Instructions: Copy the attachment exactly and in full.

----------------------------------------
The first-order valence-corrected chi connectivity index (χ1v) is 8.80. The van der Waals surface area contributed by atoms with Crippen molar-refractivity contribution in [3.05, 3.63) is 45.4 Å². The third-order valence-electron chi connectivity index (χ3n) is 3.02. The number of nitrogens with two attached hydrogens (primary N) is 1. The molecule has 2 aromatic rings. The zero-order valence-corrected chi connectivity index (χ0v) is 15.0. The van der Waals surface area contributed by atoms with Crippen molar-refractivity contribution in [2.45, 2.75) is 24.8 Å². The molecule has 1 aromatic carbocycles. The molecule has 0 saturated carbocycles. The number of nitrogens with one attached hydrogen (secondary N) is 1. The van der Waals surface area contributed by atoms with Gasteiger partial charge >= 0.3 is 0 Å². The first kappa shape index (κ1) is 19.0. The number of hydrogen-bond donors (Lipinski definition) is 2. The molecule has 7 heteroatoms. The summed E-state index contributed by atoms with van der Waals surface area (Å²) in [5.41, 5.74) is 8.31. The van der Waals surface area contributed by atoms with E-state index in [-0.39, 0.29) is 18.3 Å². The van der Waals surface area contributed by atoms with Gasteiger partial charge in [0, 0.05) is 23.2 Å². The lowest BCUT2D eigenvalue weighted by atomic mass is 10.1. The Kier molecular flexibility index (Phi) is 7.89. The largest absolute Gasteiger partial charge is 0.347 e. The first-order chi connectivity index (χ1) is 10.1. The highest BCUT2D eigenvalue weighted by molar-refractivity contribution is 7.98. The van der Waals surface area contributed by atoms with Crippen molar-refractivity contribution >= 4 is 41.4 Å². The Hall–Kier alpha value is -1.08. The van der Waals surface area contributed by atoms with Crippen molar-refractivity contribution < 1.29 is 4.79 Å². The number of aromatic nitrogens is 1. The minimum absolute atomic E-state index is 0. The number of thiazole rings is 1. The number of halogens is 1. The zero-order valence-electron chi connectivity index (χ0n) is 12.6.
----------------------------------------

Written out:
The first-order valence-corrected chi connectivity index (χ1v) is 8.80. The van der Waals surface area contributed by atoms with Crippen molar-refractivity contribution in [3.05, 3.63) is 45.4 Å². The third-order valence-electron chi connectivity index (χ3n) is 3.02. The number of nitrogens with two attached hydrogens (primary N) is 1. The molecule has 2 aromatic rings. The zero-order valence-corrected chi connectivity index (χ0v) is 15.0. The van der Waals surface area contributed by atoms with Crippen molar-refractivity contribution in [2.45, 2.75) is 24.8 Å². The molecule has 1 aromatic carbocycles. The molecule has 0 saturated carbocycles. The number of nitrogens with one attached hydrogen (secondary N) is 1. The van der Waals surface area contributed by atoms with Gasteiger partial charge >= 0.3 is 0 Å². The first kappa shape index (κ1) is 19.0. The number of hydrogen-bond donors (Lipinski definition) is 2. The molecule has 7 heteroatoms. The summed E-state index contributed by atoms with van der Waals surface area (Å²) in [5.41, 5.74) is 8.31. The van der Waals surface area contributed by atoms with E-state index in [-0.39, 0.29) is 18.3 Å². The van der Waals surface area contributed by atoms with Gasteiger partial charge in [0, 0.05) is 23.2 Å². The lowest BCUT2D eigenvalue weighted by atomic mass is 10.1. The Kier molecular flexibility index (Phi) is 7.89. The largest absolute Gasteiger partial charge is 0.347 e. The first-order chi connectivity index (χ1) is 10.1. The highest BCUT2D eigenvalue weighted by molar-refractivity contribution is 7.98. The van der Waals surface area contributed by atoms with Crippen molar-refractivity contribution >= 4 is 41.4 Å². The Hall–Kier alpha value is -1.08. The van der Waals surface area contributed by atoms with Crippen molar-refractivity contribution < 1.29 is 4.79 Å². The number of aromatic nitrogens is 1. The minimum absolute atomic E-state index is 0. The number of thiazole rings is 1. The number of halogens is 1. The zero-order valence-electron chi connectivity index (χ0n) is 12.6.